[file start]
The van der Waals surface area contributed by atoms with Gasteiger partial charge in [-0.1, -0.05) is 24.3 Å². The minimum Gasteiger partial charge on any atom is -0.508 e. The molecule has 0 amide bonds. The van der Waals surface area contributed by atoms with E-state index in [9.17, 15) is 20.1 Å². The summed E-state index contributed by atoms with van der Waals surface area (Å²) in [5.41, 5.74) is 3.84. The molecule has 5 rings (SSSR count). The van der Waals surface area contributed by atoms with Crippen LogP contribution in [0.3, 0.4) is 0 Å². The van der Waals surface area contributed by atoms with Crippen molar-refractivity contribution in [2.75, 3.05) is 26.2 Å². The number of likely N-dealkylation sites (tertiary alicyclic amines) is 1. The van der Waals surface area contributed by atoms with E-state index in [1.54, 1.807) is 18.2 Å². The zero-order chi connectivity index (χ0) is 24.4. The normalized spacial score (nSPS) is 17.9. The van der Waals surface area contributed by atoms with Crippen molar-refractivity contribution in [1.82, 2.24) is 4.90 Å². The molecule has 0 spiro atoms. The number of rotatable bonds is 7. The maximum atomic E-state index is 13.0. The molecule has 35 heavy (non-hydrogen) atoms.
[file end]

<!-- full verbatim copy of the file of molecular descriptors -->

The van der Waals surface area contributed by atoms with Gasteiger partial charge in [-0.1, -0.05) is 24.3 Å². The minimum Gasteiger partial charge on any atom is -0.508 e. The molecule has 0 amide bonds. The van der Waals surface area contributed by atoms with E-state index in [9.17, 15) is 20.1 Å². The summed E-state index contributed by atoms with van der Waals surface area (Å²) in [5.41, 5.74) is 3.84. The molecule has 5 rings (SSSR count). The van der Waals surface area contributed by atoms with Crippen LogP contribution in [0.3, 0.4) is 0 Å². The van der Waals surface area contributed by atoms with Crippen molar-refractivity contribution in [2.75, 3.05) is 26.2 Å². The number of likely N-dealkylation sites (tertiary alicyclic amines) is 1. The van der Waals surface area contributed by atoms with E-state index in [1.54, 1.807) is 18.2 Å². The zero-order chi connectivity index (χ0) is 24.4. The normalized spacial score (nSPS) is 17.9. The van der Waals surface area contributed by atoms with Crippen molar-refractivity contribution in [1.82, 2.24) is 4.90 Å². The molecule has 0 spiro atoms. The number of rotatable bonds is 7. The maximum atomic E-state index is 13.0. The molecule has 35 heavy (non-hydrogen) atoms.